Developing UNICEF’s Data Strategy

In the sprawling urban settlement, a young mother deftly shells beans while answering survey questions and keeping an eye on her toddler.

300 kilometres outside the capital, a community health worker hits send on her mobile phone and an SMS transmits her day’s vaccination numbers to the Ministry of Health.

36,000 kilometres above the Earth’s surface, satellites beam back detailed images of the devastation wrought by a new earthquake.

Each of these actions generates data with the potential to impact children’s lives. Those data – once collected, analysed, and translated into actionable information – can help decision makers determine where new schools will be needed, when new vaccines should be dispatched, or which villages need life-saving support first. They can tell leaders which children are thriving and which are being left behind.

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The potential of data to inform and improve decisions for children is clear. In a world of proliferating data options, however, the most strategic choices for collecting, analysing, and utilising data are not always obvious.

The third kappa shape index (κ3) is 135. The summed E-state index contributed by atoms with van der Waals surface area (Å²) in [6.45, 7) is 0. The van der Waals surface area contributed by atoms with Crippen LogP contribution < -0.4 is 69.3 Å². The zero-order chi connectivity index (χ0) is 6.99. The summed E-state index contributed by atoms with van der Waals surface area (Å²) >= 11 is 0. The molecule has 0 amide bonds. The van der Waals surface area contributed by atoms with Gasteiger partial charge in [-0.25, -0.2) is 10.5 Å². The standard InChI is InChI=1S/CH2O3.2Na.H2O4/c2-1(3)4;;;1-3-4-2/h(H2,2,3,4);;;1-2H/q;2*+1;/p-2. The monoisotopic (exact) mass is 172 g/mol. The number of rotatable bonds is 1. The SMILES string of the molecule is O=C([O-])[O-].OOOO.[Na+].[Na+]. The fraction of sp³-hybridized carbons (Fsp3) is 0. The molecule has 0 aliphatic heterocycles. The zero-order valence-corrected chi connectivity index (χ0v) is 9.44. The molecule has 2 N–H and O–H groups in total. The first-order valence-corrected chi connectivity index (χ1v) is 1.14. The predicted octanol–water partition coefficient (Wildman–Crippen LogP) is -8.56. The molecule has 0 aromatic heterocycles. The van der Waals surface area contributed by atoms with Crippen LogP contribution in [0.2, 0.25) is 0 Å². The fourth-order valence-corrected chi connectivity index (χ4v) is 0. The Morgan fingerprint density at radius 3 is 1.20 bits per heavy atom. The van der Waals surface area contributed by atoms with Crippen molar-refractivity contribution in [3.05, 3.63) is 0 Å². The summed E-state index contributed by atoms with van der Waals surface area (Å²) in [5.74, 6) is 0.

Ready to tackle this challenge, nearly 40 UNICEF staff members from around the world gathered in Nairobi last week to help identify areas of strategic investment and opportunity for UNICEF data work. The group, part of a global consultation process on UNICEF’s data for children strategy, spent three days grappling with the different audiences, tools, and purposes for data throughout UNICEF work. Over the course of the consultation, more than a dozen presentations highlighted examples of countries engaging in ground-breaking data work. Success stories ranged from using big data analytics in Brazil to map risk areas for Zika  to using data for advocacy to help outlaw child marriage in Zimbabwe. Using old and new methods, UNICEF offices are supporting countries in every region with demonstrating the power of data – and effective advocacy based on it – to impact children’s lives.

At the end of the consultation, it was clear that there is both a great deal of consensus on priorities for data within UNICEF as well as a great deal of work still to be done to improve coordination and knowledge sharing across the organisation. In the coming months, the UNICEF Division of Data, Research, and Policy will flesh out both the work to be done and the consensus areas in a data for children strategy and a global action plan for rolling it out.

Ultimately – whether data originate at a local health centre or at 36,000 above earth – data work in UNICEF will always be about getting the right information into the right hands at the right time to influence decisions for children.

Emily Garin is a policy specialist in the Division of Data, Research, and Policy. She got her start with UNICEF in the Liberia Country Office and is now based in New York.